These are the new rules that pubs and restaurants in England will have to follow when they reopen
Prime Minister Boris Johnson has confirmed that restaurants and pubs will be able to reopen across England from 4 July.
But as businesses prepare to reopen their doors, how will the hospitality experience be different for customers?
These are the new rules that customers will have to follow as pubs and restaurants reopen their doors.
What has the government said?
Speaking at the House of Commons on Tuesday 23 June, Prime Minister Boris Johnson said: “Mr Speaker, I can tell the House that we will also re-open restaurants and pubs.”
The announcement that pubs and restaurants can reopen has come after it has been revealed how hard hit the hospitality industry has been by the pandemic.
Business Secretary RT Hon Alok Sharma MP said: “Our pubs, restaurants and cafes are the lifeblood of high streets and town centres across the country and we are doing all we can to ensure they can bounce back as quickly and safely as possible.”
Johnson also mentioned in his speech that the social distancing rule of two metres has been relaxed. He explained that where people could keep two metres apart, they should, but where it is not possible, the advice has changed to “one metre plus”.
He said: “I know this [two metre] rule effectively makes life impossible for large parts of our economy, even without other restrictions.
“For example, it prevents all but a fraction of our hospitality industry from operating.”
What are the new rules?
When visiting a food and drink establishment after they’ve reopened at the beginning of July, you might notice that there are some changes made to the way that they operate.
This is everything you need to know.
One in, one out
The government says that venues should consider adopting a “limited entry” approach to allowing customers into the establishment, such as a “one in, one out” method.Businesses are also advised to use social distancing markers as well, especially where queues tend to form.
Outdoor table service
In his speech at the House of Commons, Johnson said: “All hospitality indoors will be limited to table service, and our guidance will encourage minimal staff and customer contact.”
The government has also introduced new legislation which allows more pubs, restaurants and cafes to serve customers outdoors, such as using car parks and terraces as dining and drinking areas.
The official guidance from the government also states: “Indoor table service must be used where possible.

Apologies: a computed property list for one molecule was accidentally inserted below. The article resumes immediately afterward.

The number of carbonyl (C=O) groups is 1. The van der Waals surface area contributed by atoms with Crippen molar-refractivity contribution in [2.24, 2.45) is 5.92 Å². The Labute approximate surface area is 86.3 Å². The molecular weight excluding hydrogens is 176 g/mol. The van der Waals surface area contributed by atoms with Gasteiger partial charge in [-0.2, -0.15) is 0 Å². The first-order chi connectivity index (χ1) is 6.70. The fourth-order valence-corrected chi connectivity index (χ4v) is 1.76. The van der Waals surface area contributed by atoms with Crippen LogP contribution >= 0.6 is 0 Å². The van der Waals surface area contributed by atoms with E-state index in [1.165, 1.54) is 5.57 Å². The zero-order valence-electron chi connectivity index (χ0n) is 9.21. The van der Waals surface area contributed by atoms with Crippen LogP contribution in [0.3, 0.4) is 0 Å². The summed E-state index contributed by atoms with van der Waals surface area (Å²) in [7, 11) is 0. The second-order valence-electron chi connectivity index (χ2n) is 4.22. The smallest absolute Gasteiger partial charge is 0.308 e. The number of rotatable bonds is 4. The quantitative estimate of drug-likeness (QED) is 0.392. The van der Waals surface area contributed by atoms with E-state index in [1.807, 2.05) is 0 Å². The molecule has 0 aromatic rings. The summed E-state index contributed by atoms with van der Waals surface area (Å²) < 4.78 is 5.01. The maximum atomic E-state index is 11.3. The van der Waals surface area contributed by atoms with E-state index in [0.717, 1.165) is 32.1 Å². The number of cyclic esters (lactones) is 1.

“Outdoor table service should also be encouraged though customers are permitted to stand outside if distanced appropriately.”
The guidelines state that, where possible, venues should encourage customers to order and pay contactlessly.
Items like cutlery and condiments will also only be provided when food is ordered by customers.
The guidance states that venues should provide disposable condiments or, where that isn’t possible, “cleaning non-disposable condiment containers after each use”.
No loud music
Venues are also told that they should ensure that customers aren’t forced to raise their voices to talk, with the guidelines explaining: “This includes, but is not limited to, refraining from playing music or broadcasts that may encourage shouting, including if played at a volume that makes normal conversation difficult.”
Similarly, venues are not allowed to showcase “live performances, including drama, comedy and music, to take place in front of a live audience”.
Businesses are also told in the guidance that hand sanitiser should be made available to customers, and to ensure that “suitable handwashing facilities including running water and liquid soap and suitable options for drying (either paper towels or hand dryers) are available”.
There should also be clear use and cleaning guidance for toilets, “with increased frequency of cleaning in line with usage”.
Test and trace
The guidance also states that the opening up of the economy is being supported by the NHS Test and Trace.
“You should assist this service by keeping a temporary record of your customers and visitors for 21 days, in a way that is manageable for your business, and assist NHS Test and Trace with requests for data if needed,” the guidance explains.
It states that this information “could help contain clusters or outbreaks”.